|Frequently Asked Questions|
I have compiled a list of the most common questions I receive at Sodafinder.
Please read through this before submitting your question or comment.
You indicate that Mr. Pibb has been discontinued yet I've seen it recently. Did you know this?
| The Mr. Pibb I speak of is not the current incarnation that is widely available in the United States. People who have access to "Pibb" are finding Pibb Xtra, which is a reformulation of Mr. Pibb that was released in summer 2002. At the same time, bottlers were allowed to use up their remaining stocks of real-deal Mr. Pibb, as coke ceased production of the syrup to make it. Buy summer of 2003, all Mr. Pibb was gone and replaced with Xtra. Anything sold as "Pibb" to this day is "Pibb Xtra".
Next time you think you see Mr. Pibb, check carefully as you will see the word "Mr." does not appear anywhere on the product. Also remember that many fountains serving "Pibb Xtra" never changed the label from the old "Mr. Pibb". Ask the restaurant to confirm the selection by checking the concentrate cannister or bag-in-box and you will see.
If you believe you found Mr. Pibb, of course, take a pic and let me know!
(Original Mr. Pibb and Pibb Xtra shown above. They are not the same!
Real-deal Mr. Pibb cannot be purchased anymore.)
Can you get any Crystal Pepsi?
| Yes. Available since November 2015!
For archival purposes, here is the original answer from 2008: Unfortunately, no. The original Crystal Pepsi as we remember it went away some time around 1993 where I live. Perhaps later or earlier where you are. I do not have any now.
Before it went away for good, Pepsi, in order to convince soda-drinker's brains that it isn't 7up, changed the flavor slightly and added cherry flavoring. It has also been reported that in some parts of the country, lemon flavoring was added. This did not last, or perhaps they didn't give the drink much of a chance.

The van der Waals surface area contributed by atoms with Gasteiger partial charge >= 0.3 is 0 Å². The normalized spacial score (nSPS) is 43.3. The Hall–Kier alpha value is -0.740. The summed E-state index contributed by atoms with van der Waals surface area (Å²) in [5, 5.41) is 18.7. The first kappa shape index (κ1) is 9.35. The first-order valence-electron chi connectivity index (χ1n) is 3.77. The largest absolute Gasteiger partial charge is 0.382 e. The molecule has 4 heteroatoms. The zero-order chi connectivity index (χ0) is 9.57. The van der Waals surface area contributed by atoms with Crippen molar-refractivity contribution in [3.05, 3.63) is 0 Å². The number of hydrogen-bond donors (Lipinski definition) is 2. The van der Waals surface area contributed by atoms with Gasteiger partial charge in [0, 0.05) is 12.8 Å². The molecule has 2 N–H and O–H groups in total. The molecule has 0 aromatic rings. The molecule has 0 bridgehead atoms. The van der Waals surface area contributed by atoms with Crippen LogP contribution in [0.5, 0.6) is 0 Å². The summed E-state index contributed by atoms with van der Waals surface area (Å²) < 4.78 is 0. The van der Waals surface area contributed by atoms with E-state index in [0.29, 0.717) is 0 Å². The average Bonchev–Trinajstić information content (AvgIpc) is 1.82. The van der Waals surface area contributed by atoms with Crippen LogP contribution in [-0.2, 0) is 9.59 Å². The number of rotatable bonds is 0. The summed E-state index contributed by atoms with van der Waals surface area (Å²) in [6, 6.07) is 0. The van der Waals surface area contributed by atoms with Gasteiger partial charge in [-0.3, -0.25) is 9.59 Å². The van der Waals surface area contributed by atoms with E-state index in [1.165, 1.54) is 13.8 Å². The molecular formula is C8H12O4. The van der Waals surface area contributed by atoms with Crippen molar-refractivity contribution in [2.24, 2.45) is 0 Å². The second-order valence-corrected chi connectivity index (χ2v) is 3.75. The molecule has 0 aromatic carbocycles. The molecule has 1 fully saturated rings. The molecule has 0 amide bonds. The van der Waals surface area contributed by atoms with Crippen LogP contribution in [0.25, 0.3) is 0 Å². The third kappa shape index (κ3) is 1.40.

The beverage continued to be sold in South Korea. I do not know if it is still sold there today.
For a Christmas 2005 limited release, Pepsi released Pepsi Cléar in Mexico.
The only clear sodas that aren't lemon-lime out now are birch beers and cream sodas. Frozen Run, sold on this site, is one. Polar also manufactures a clear birch beer. Jones Soda manufactures a clear cream soda. In Canada, all cream sodas possess a much richer, almost red cream taste, yet are clear. Barq's Cream Soda Canadian, sold on this site, is such a flavor.
(Crystal Pepsi Can)
Can you get Surge? I loved that stuff! A lot of people did!
| Yes, in 16 oz cans!
For archival purposes, here is my original answer from 2008: Surge was released in 1997 by Coca-Cola. It was primarily Mello Yello with a little more caffeine and orange juice. The brand's launch was pushed out by lots of screaming and yelling in the advertisements. Teenagers drank it down by the gallon. Teenagers, though, don't make a lot of money, and coke decided it was time to retire the drink.
By the end of 2002, most markets were selling Mello Yello in its place.
By 2003, most markets didn't have Mello Yello anymore either.
Mt. Dew trumphs it in most of the United States and coke decided it was not worth competing against. Mello Yello cannot be found in the Northeast. This is the same reason why you cannot buy Pibb Xtra in most of the northeast as well. It is only in fountain, and even that is limited as most national chains have fountain licensing for Dr. Pepper, even in coke shops.
In 2005, Coke released a new beverage called Vault. Since then, diet and "code red" variants have emerged. It has been reported that the formula for Vault is almost identical to Surge's, however, any Surge fanatic will tell you they aren't even close.
My last can of surge left my hands in 2003.
(My friend Jake Stephens holding the first Surge can we found, from a vending machine at an I-95 rest stop in Alexandria, VA. January 1997. This was my first soda run ever to find Mr. Pibb.)